In Pittsfield, New Hampshire, community members have been involved in articulating our schools’ values, vision, and mission; in developing our long-term plan for school redesign; in redefining our professional roles; in managing our continuous improvement systems; and more. Still, we’re missing the mark in creating spaces for deep and broad engagement for all our families and community members.

When recently discussing the responses to a district survey of faculty and staff on family engagement practices, our Family Engagement Team, composed of both community members and educators, recognized challenges that lie ahead in taking engagement a step deeper. Comments like “parents get in the way,” “families are not helpful,” and “no confidence in families” were sprinkled among more mostly-positive notions, despite the district’s many years of commitment to community engagement.

Once educators are on the job, they’re up to their ears in what they see as the central function of their work, which can simply reinforce their views of what it’s like to be a teacher in the first place—endless cycles of planning for instructing, assessing student progress, and re-planning based on identified new student needs. These views have been formed over a lifetime of observing their own teachers as well as experiences in their university education and internships/student teaching.

New teachers are often overwhelmed by the magnitude of their job and often struggle to keep up with even their day-to-day work with their students. Their assumptions about being a professional educator change slowly, even in the face of administrative demands to develop and maintain relationships with parents and family members. Even if family engagement makes rational and intuitive sense, it remains where it has always been for most educators: on the fringes. (more…)

Student Ownership of Non-Curricular Cognitive Competencies

July 8, 2016 by

WSP BlogThis is the fourth and final article in a series specific to the developing understanding of skills and dispositions of educators working with students in a competency-based educational system. There has been increased recognition nationally of the importance of skills and dispositions and how these are intertwined within the overall growth and College and Career Readiness of learners. The skills and dispositions are referred to in a number of ways (Non-cognitive skills, Habits of Learners, Work Habits, General Learning Outcomes, “soft skills,” etc.). Our school has been delving into skills and dispositions for the past few years, but we have found that there are limited resources to support our work, and at times, this has caused frustration. We were very excited about the opportunity to work with the recently released Essential Skills and Dispositions Frameworks (Lench, S., Fukuda, E., & Anderson, R. (2015)) this upcoming school year to support our continued learning in this area. For the purposes of this series of articles, we will be using the term the State of New Hampshire recognizes, Work Study Practices for skills and dispositions. Locally, we have aligned the Responsive Classroom’s CARES to our State of New Hampshire’s Work Study Practices, which are referenced in this series of articles.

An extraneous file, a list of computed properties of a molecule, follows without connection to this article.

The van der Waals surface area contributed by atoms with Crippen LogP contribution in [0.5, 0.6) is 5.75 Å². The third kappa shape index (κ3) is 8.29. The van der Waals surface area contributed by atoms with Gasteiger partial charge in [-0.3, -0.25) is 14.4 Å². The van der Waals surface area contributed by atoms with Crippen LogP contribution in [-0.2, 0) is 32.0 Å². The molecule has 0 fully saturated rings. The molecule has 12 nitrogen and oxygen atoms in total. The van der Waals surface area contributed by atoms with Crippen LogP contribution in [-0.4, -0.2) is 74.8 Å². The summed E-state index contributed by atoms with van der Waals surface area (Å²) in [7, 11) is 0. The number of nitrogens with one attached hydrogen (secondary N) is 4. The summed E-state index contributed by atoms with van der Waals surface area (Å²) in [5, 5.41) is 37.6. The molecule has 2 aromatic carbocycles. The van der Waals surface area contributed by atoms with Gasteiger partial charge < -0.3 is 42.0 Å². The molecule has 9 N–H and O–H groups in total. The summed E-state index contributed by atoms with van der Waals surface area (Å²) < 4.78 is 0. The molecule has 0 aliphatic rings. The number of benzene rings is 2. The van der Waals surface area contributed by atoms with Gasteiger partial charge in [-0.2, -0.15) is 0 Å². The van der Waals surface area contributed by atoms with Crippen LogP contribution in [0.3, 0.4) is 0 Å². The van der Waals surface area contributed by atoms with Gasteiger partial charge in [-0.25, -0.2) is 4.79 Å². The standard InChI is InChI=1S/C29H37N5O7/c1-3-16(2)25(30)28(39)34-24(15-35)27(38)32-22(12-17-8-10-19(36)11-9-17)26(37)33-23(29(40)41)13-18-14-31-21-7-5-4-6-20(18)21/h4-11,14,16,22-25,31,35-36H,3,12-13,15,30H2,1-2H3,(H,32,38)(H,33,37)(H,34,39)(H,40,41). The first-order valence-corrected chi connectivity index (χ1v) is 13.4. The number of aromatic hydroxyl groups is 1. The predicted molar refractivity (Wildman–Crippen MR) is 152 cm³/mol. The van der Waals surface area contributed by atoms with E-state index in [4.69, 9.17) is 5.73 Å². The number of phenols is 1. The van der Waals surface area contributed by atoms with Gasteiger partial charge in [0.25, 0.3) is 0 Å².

The previous articles in this series may be accessed below:

Article 1: Our School’s Developing Understanding of Skills and Dispositions.

Article 2: Collecting a Body of Evidence.

Article 3: Classroom Instruction of Skills and Dispositions

Memorial School is a Pre-K to Grade 5 elementary school in southeastern New Hampshire, part of the Sanborn Regional School District. As we have made our transition to a competency-based educational model, our recognition of the importance of skills and dispositions has evolved significantly. This evolution in understanding has progressed from our very early days in our journey when we realized that academics and academic behaviors MUST be separated. Today, our teachers recognize the importance of providing time for students to reflect on their own strengths as well as areas for growth within these skills and dispositions. And our growth will continue to evolve, as teachers have begun developing lessons and opportunities for learning for students within their classrooms within these important competencies.

Walking through the classrooms of our teachers this year, there was a palpable difference, but I could not put my finger on precisely what it was until delving deeper into the metacognitive aspect of the Essential Skills and Dispositions frameworks. I realized that it was the students’ self-awareness, their understanding of themselves as learners, that was making a difference in how they approached learning. It truly was reflective of a more learner-centered and personalized approach, and was a powerful catalyst for many of our students.